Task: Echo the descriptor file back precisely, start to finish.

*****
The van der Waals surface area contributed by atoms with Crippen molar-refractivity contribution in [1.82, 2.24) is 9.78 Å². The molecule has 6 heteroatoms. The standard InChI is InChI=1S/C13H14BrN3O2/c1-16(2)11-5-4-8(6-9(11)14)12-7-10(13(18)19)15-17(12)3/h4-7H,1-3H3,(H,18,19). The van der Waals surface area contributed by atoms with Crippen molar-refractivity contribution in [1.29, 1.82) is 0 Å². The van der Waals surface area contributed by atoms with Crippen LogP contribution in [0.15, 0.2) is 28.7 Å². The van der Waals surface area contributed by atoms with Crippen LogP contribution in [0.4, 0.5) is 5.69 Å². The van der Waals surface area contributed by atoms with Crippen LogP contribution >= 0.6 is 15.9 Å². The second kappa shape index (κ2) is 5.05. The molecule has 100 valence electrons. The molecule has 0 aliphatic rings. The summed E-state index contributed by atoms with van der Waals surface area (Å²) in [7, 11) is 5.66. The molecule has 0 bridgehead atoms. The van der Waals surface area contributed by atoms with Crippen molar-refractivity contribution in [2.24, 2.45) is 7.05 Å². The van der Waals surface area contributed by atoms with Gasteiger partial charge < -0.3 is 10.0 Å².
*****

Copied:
The van der Waals surface area contributed by atoms with Crippen molar-refractivity contribution in [1.82, 2.24) is 9.78 Å². The molecule has 6 heteroatoms. The standard InChI is InChI=1S/C13H14BrN3O2/c1-16(2)11-5-4-8(6-9(11)14)12-7-10(13(18)19)15-17(12)3/h4-7H,1-3H3,(H,18,19). The van der Waals surface area contributed by atoms with Crippen molar-refractivity contribution in [1.29, 1.82) is 0 Å². The van der Waals surface area contributed by atoms with Crippen LogP contribution in [0.15, 0.2) is 28.7 Å². The van der Waals surface area contributed by atoms with Crippen LogP contribution in [0.4, 0.5) is 5.69 Å². The van der Waals surface area contributed by atoms with Crippen LogP contribution >= 0.6 is 15.9 Å². The second kappa shape index (κ2) is 5.05. The molecule has 100 valence electrons. The molecule has 0 aliphatic rings. The summed E-state index contributed by atoms with van der Waals surface area (Å²) in [7, 11) is 5.66. The molecule has 0 bridgehead atoms. The van der Waals surface area contributed by atoms with Crippen molar-refractivity contribution in [2.24, 2.45) is 7.05 Å². The van der Waals surface area contributed by atoms with Gasteiger partial charge < -0.3 is 10.0 Å².